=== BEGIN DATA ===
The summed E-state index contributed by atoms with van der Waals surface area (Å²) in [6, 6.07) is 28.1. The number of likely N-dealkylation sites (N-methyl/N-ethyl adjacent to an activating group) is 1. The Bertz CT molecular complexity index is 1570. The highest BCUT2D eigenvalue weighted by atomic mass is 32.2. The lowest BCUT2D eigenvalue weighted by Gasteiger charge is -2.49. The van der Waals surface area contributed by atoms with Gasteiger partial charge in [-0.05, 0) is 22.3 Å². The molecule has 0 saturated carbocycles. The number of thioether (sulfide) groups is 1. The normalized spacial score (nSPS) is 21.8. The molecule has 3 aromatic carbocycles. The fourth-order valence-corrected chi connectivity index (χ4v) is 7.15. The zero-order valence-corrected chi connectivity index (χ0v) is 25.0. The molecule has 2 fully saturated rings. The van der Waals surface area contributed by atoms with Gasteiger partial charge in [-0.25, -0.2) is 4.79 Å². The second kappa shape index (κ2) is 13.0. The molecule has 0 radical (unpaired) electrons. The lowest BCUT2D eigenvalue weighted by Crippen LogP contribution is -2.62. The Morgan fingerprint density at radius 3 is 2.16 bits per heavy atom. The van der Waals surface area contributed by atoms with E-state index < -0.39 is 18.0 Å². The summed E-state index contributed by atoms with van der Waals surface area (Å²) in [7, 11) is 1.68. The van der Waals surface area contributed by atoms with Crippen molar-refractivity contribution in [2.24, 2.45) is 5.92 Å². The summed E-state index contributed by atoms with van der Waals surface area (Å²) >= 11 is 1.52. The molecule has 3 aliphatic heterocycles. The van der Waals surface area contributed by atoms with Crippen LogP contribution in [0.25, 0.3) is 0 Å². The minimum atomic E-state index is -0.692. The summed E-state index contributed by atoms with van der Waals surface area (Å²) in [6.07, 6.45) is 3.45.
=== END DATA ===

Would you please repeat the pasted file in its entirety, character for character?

The summed E-state index contributed by atoms with van der Waals surface area (Å²) in [6, 6.07) is 28.1. The number of likely N-dealkylation sites (N-methyl/N-ethyl adjacent to an activating group) is 1. The Bertz CT molecular complexity index is 1570. The highest BCUT2D eigenvalue weighted by atomic mass is 32.2. The lowest BCUT2D eigenvalue weighted by Gasteiger charge is -2.49. The van der Waals surface area contributed by atoms with Gasteiger partial charge in [-0.05, 0) is 22.3 Å². The molecule has 0 saturated carbocycles. The number of thioether (sulfide) groups is 1. The normalized spacial score (nSPS) is 21.8. The molecule has 3 aromatic carbocycles. The fourth-order valence-corrected chi connectivity index (χ4v) is 7.15. The zero-order valence-corrected chi connectivity index (χ0v) is 25.0. The molecule has 2 fully saturated rings. The van der Waals surface area contributed by atoms with Gasteiger partial charge in [-0.25, -0.2) is 4.79 Å². The second kappa shape index (κ2) is 13.0. The molecule has 0 radical (unpaired) electrons. The lowest BCUT2D eigenvalue weighted by Crippen LogP contribution is -2.62. The Morgan fingerprint density at radius 3 is 2.16 bits per heavy atom. The van der Waals surface area contributed by atoms with E-state index < -0.39 is 18.0 Å². The summed E-state index contributed by atoms with van der Waals surface area (Å²) in [7, 11) is 1.68. The van der Waals surface area contributed by atoms with Crippen molar-refractivity contribution in [2.24, 2.45) is 5.92 Å². The summed E-state index contributed by atoms with van der Waals surface area (Å²) >= 11 is 1.52. The molecule has 3 aliphatic heterocycles. The van der Waals surface area contributed by atoms with Crippen LogP contribution in [0.25, 0.3) is 0 Å². The minimum atomic E-state index is -0.692. The summed E-state index contributed by atoms with van der Waals surface area (Å²) in [6.07, 6.45) is 3.45.